Throughout our lives we are faced with countless challenging decisions, many that influence the pathways we take and where we land on the career ladder. As an employer, and employee, in South Africa we are prone to focus on monetary and tangible elements in our work environment – raises, benefits, travel distance to work, working hours and more, all of which are important to consider, of course. The South African employment market is currently experiencing an economic downturn in terms of employment opportunities, bonuses, salary increases and promotion. As a professional recruiter I experience a daily stream of applications from job seekers – hundreds to be honest – with limited vacancies available. According to Statistics South Africa: “The unemployment rate in South Africa increased to 26.7 percent in the three months to March of 2016 from 24.5 percent in the previous quarter and above market expectations of 25.3 percent. It was the highest reading since September 2005, as number of unemployed rose by 10 percent whereas employment fell 2.2 percent.”
Twenty years ago the limitations in terms of placement were connected to scarce resources and shortages of skilled people, today however, we have many graduated applicants but little opportunity for employment. This in turn leads to educated applicants being unable to obtain valuable work experience and hence, not being selected for the available opportunities. Organisations have started looking for “already experienced, skilled and trained candidates” in order to cut costs in terms of training and development. The result: your most valuable and skilled employees are being poached and head-hunted and retaining the talent becomes an obstacle in itself. With the developed of professional networks such as LinkedIn and Branded.Me this has become even easier. If you are currently a member on LinkedIn you would know that the network even suggests possible job opportunities to you – even if you are not actively looking. So how do you ensure your star-players aren’t grabbed by other organisations?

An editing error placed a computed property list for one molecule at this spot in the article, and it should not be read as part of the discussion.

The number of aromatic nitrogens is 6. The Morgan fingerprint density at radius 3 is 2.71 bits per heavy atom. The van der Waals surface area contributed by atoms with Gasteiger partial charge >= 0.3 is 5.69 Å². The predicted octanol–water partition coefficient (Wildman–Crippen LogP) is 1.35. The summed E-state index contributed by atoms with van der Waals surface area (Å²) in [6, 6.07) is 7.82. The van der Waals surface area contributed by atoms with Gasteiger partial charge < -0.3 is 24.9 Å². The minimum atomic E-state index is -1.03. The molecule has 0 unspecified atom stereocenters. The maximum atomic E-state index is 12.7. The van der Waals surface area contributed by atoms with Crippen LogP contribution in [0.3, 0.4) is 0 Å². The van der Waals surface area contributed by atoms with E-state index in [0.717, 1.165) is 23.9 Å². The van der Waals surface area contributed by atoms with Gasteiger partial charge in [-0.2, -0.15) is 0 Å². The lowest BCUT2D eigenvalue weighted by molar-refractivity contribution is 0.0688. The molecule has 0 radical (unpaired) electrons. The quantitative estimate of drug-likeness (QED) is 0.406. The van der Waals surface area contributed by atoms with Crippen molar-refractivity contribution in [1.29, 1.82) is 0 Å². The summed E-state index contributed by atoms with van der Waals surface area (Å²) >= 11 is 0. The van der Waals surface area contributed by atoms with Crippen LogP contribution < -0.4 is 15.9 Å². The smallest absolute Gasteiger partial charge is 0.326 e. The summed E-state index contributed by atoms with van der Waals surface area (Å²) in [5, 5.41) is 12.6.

Neglecting to invest in the personal and professional development of your employees can have dire consequences. Monetary incentives only provide motivation up to a certain point, thereafter factors such as cultural fit, personal growth, recognition, meaningfulness and purpose become more important. Many times we have heard employees complain that “I want to leave my company because I don’t feel like I’m growing” and “I don’t think that I make a difference anymore”. At this stage they have consciously become aware that they have stopped developing personally.
As an employer, showing interest in the professional development of an employee is an important factor to consider. Employees can become disengaged and loose drive, energy and loyalty, inevitably leading to high absenteeism, high turnover rates and an overall negative working environment, to name but a few. According to Pech and Slade (2006): “The phenomenon of employee disengagement appears to be correlated with conditions where there is a lack of psychological identification and psychological meaningfulness.” As humans we are complex and we are driven by different abilities, interests, preferences and ideas. Identifying the strengths and development areas of each employee, on both a personal and professional level, can assist you, as employer, to pin-point exactly what drives and motivates each individual employee. By identifying these motivations we can start to focus on driving performance through personal strengths and enhancing personal development through assisting the employee to address his or her development areas. Employers who are actively taking part in building a culture of engagement in their work environment will foster employee loyalty and retention when other opportunities present itself to the employees (Swindell, 2011). A personal development initiative is one way of actively taking part and investing in the development of your employees.